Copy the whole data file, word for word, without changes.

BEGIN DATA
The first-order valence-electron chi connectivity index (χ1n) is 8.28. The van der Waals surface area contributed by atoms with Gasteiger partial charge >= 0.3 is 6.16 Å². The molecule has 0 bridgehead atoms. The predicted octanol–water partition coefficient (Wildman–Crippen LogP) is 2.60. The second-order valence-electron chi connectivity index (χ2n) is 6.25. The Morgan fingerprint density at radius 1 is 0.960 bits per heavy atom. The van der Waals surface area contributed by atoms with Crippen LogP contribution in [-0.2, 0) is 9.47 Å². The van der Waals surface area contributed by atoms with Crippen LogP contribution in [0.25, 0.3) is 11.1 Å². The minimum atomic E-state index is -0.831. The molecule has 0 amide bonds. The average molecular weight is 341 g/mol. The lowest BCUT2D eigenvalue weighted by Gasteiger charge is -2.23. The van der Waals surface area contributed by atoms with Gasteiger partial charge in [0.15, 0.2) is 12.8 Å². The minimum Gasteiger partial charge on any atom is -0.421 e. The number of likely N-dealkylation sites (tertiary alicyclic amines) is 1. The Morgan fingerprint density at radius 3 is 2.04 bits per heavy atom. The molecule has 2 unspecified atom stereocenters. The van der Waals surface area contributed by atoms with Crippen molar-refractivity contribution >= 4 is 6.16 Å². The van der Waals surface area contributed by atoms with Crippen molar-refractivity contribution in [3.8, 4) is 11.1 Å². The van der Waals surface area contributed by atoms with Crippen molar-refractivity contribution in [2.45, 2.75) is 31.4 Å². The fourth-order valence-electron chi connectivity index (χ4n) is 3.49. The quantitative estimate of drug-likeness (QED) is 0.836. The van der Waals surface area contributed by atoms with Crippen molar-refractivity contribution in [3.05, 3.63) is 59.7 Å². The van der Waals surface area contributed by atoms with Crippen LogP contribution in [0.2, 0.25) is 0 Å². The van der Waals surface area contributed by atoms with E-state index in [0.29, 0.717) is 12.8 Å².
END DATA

The first-order valence-electron chi connectivity index (χ1n) is 8.28. The van der Waals surface area contributed by atoms with Gasteiger partial charge >= 0.3 is 6.16 Å². The molecule has 0 bridgehead atoms. The predicted octanol–water partition coefficient (Wildman–Crippen LogP) is 2.60. The second-order valence-electron chi connectivity index (χ2n) is 6.25. The Morgan fingerprint density at radius 1 is 0.960 bits per heavy atom. The van der Waals surface area contributed by atoms with Crippen LogP contribution in [-0.2, 0) is 9.47 Å². The van der Waals surface area contributed by atoms with Crippen LogP contribution in [0.25, 0.3) is 11.1 Å². The minimum atomic E-state index is -0.831. The molecule has 0 amide bonds. The average molecular weight is 341 g/mol. The lowest BCUT2D eigenvalue weighted by Gasteiger charge is -2.23. The van der Waals surface area contributed by atoms with Gasteiger partial charge in [0.15, 0.2) is 12.8 Å². The minimum Gasteiger partial charge on any atom is -0.421 e. The number of likely N-dealkylation sites (tertiary alicyclic amines) is 1. The Morgan fingerprint density at radius 3 is 2.04 bits per heavy atom. The molecule has 2 unspecified atom stereocenters. The van der Waals surface area contributed by atoms with Crippen molar-refractivity contribution >= 4 is 6.16 Å². The van der Waals surface area contributed by atoms with Crippen molar-refractivity contribution in [3.8, 4) is 11.1 Å². The van der Waals surface area contributed by atoms with Crippen molar-refractivity contribution in [2.45, 2.75) is 31.4 Å². The fourth-order valence-electron chi connectivity index (χ4n) is 3.49. The quantitative estimate of drug-likeness (QED) is 0.836. The van der Waals surface area contributed by atoms with Crippen molar-refractivity contribution in [3.05, 3.63) is 59.7 Å². The van der Waals surface area contributed by atoms with Crippen LogP contribution in [0.2, 0.25) is 0 Å². The van der Waals surface area contributed by atoms with E-state index in [0.29, 0.717) is 12.8 Å².